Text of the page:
Anne Percy received almost a dozen objects from the royal family that are now part of Historic Royal Palaces’ collections. Delicate handwritten notes attached to them suggest that she received them in 1769, around the time that her duties as wetnurse came to an end. Anne received locks of hair from the king, queen, and their children. Traditionally, giving someone a lock of hair symbolized love and devotion to the receiver of the gift. It was a practice carried on through the Victorian era, when locks of hair were used for jewelry and physical mementos of a loved one. Even today, many parents keep their child’s first lock of hair.
These locks of hair are folded neatly in paper, and some have handwritten notes: ‘To Mrs Piercy with HRH Prince Edward’. You can just picture Anne carefully wrapping a lock of the young prince’s hair, who she had nursed since he was born. It’s a testament to how beloved Anne was and how the family regarded her as more than a member of staff, but, in a sense, as a member of the extended royal family—suggested by the term ‘foster’ mother, used to describe the royal wetnurse.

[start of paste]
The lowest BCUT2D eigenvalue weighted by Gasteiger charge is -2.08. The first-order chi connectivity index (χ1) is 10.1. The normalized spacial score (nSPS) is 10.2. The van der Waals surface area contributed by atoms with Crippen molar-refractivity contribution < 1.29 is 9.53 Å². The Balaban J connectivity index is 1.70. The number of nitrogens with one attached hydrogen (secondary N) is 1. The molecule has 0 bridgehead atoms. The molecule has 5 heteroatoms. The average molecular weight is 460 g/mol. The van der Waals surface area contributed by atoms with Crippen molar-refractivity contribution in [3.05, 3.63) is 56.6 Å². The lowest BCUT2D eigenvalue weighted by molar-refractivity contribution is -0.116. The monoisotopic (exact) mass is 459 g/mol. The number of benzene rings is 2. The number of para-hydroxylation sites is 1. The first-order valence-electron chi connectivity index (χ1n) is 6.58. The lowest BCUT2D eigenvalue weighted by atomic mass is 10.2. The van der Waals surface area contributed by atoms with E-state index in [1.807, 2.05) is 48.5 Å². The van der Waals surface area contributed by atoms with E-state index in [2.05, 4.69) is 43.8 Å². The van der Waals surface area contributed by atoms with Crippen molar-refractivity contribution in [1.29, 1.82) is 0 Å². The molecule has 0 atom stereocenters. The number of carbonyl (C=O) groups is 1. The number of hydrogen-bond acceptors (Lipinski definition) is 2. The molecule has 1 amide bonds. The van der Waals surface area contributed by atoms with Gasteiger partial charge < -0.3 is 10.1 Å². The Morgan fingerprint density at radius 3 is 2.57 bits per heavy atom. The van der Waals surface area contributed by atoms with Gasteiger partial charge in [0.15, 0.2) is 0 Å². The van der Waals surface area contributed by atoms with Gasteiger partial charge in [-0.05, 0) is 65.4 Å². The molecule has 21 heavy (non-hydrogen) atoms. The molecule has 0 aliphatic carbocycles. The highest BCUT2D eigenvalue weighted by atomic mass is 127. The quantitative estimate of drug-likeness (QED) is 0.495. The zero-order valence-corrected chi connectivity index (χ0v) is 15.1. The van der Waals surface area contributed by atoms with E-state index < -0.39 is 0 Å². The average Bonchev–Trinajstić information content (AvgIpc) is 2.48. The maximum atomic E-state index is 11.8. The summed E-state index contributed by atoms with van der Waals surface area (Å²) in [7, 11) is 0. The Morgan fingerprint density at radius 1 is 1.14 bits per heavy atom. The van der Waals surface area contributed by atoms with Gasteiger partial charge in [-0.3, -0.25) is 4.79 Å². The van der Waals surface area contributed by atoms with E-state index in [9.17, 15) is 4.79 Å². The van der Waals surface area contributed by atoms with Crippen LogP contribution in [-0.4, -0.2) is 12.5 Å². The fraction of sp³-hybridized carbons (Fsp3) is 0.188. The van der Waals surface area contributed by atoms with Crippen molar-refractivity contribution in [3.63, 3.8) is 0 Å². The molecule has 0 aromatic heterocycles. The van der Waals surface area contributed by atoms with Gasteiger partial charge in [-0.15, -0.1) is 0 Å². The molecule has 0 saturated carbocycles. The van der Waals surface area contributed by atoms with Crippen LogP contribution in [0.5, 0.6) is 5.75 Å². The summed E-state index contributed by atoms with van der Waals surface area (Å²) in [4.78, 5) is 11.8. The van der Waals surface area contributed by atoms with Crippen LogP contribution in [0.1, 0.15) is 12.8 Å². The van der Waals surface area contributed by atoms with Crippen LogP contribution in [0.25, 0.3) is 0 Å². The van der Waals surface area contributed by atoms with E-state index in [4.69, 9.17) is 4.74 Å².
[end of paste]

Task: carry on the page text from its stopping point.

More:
Another gift given to Anne is this paper tape measure recording the heights of George and Charlotte’s children. The note accompanying the tape reads, ‘The measures of the Royal Princes taken by Mrs Percy, in May 1769 measured by the Queen’s desire’. The tape measure was a nostalgic gift for Anne, and for us it also conjures up memories: some of our own parents may have made notches on door frames recording our height when we were children as a sign of devotion. It gives us an insight into the goings-on of the nursery and the type of relationship Anne had with the children as their ‘foster mother’, as well as the affection between parents and children in this growing family.
These inherited objects give us glimpse into one of the more forgotten roles within the royal household. Although few records can tell us about the lives of the wetnurses, we can see the bond between the wetnurse and child through these mementos left behind. There is much more to be explored, including the correspondence, over several decades, between Princess Mary, the tenth child of George III, and her wetnurse Mrs Adams. They wrote letters about everything from scandal and court gossip, to intimate topics like family and the health of George III and Princess Amelia. The two of them also kept in touch with Mary’s former sub-governess, Mrs ‘Goully’ Goulsworthy. It’s clear from these letters that Princess Mary had a special relationship with the women in her life who shaped her childhood. As it’s nearly Mother’s Day, these letters might make us all consider the women who’ve played a special role in our lives. Time to grab a pen and paper and start writing a letter…
Misha Ewen, Curator for Inclusive History
with Sandy Davidson, MA in Heritage Management, QMUL/HRP